The Syndicalist Tradition and Italian Fascism

The Syndicalist Tradition and Italian Fascism

The Syndicalist Tradition and Italian Fascism

The Syndicalist Tradition and Italian Fascism

Synopsis

This study focuses on the syndicalist intellectual tradition, which began as a revisionist form of Marxism, then gradually evolved into a kind of nationalist corporatism--the most important theoretical component in Italian fascism. Roberts shows how fascism could be at once popular and elitist, modern and traditional, procapitalist and anticapitalist, nationalist and anti-Italian, totalitarian and anticollectivist. He also illuminates the weaknesses of the regime.

Originally published in 1979.

Excerpt

"Fascism" and "totalitarianism" have become part of our everyday political language, yet it is not clear what disaffected Italians had in mind when they devised these terms in a context of political crisis after World War I. From one perspective, Italian fascism appears to have been an elitist reaction; from another, some sort of populist revolt. in some respects fascism seems to have been an attempt to modernize a relatively backward country, and yet it is often portrayed as an attempt to check or channel modernization, thereby preserving the socioeconomic position of the established elites. On the other hand, fascism seems, in part at least, to have been symptomatic of a more general "modern crisis," and not merely a product of Italian backwardness. Perhaps fascism was primarily a response to essentially modern problems -- problems in liberalism and capitalism afflicting societies that have already modernized. We know that fascism moved toward a corporative state, but the relationship between economics and politics in the corporativist conception remains obscure. There is disagreement over whether Italian fascism and German Nazism can be understood as species of the same genus. and even though the Italian fascists invented the term, it is not clear whether "totalitarianism" can accurately be applied to the regime they created or not.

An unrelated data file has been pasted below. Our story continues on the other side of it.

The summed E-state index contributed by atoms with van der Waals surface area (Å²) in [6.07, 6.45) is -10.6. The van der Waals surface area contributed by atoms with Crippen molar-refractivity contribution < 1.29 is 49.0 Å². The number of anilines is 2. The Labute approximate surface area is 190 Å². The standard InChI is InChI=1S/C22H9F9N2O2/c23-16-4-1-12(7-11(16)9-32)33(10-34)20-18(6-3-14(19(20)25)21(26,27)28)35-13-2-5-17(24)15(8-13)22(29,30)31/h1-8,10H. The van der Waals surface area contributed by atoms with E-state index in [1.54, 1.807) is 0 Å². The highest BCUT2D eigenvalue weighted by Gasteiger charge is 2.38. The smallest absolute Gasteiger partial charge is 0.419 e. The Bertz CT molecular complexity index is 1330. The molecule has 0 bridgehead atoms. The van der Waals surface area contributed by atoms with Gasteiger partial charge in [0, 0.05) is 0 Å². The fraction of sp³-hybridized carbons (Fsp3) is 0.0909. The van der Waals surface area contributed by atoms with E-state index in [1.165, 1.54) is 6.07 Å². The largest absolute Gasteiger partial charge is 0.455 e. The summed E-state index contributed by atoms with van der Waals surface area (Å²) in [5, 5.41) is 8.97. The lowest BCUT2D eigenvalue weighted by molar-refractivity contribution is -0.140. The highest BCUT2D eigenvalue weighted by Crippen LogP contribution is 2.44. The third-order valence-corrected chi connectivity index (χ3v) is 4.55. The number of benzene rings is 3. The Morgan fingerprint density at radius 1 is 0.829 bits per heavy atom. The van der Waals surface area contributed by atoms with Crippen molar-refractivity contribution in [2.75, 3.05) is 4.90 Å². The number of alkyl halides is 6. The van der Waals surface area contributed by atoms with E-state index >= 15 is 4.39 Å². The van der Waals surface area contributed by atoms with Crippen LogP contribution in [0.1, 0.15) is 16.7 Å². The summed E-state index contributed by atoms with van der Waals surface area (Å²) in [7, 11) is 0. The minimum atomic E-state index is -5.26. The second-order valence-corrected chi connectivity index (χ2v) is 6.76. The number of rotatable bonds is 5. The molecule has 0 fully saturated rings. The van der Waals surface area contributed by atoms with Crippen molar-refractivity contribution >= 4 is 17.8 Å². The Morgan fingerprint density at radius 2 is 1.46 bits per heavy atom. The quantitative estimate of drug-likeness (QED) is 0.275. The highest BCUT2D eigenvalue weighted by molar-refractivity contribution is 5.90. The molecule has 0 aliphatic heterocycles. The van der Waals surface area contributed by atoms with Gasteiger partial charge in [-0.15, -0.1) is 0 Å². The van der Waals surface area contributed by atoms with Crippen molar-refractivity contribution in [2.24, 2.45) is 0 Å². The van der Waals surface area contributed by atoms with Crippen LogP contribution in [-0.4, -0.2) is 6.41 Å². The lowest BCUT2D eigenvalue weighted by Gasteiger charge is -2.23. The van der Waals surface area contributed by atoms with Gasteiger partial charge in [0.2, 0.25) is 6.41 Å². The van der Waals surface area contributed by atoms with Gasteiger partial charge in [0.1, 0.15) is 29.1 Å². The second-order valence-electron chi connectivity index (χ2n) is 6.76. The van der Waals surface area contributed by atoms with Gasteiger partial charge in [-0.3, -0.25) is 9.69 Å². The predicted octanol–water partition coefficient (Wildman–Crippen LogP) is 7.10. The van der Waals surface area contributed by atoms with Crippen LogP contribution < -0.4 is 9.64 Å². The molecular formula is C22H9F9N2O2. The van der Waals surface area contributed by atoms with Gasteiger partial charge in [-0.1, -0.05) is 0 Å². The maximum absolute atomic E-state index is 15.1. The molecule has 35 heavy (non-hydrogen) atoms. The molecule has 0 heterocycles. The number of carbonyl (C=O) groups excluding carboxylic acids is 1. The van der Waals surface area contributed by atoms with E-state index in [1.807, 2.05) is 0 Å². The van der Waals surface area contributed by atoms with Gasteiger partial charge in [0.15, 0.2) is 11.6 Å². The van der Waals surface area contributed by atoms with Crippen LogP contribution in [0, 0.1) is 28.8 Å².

It is possible to make sense of these contradictory patterns, but only if we ask some new questions and develop more complex and imaginative interpretive categories. in seeking to do so in the ensuing chapters, we will take advantage of a neglected and disprized body of evidence -- fascist ideas. Our major focus will be on the political and intellectual tradition that began as revolutionary syndicalism and turned into one form of fascist corporativism, but our inquiry will suggest new ways of thinking about the overall problem of Italian fascism.

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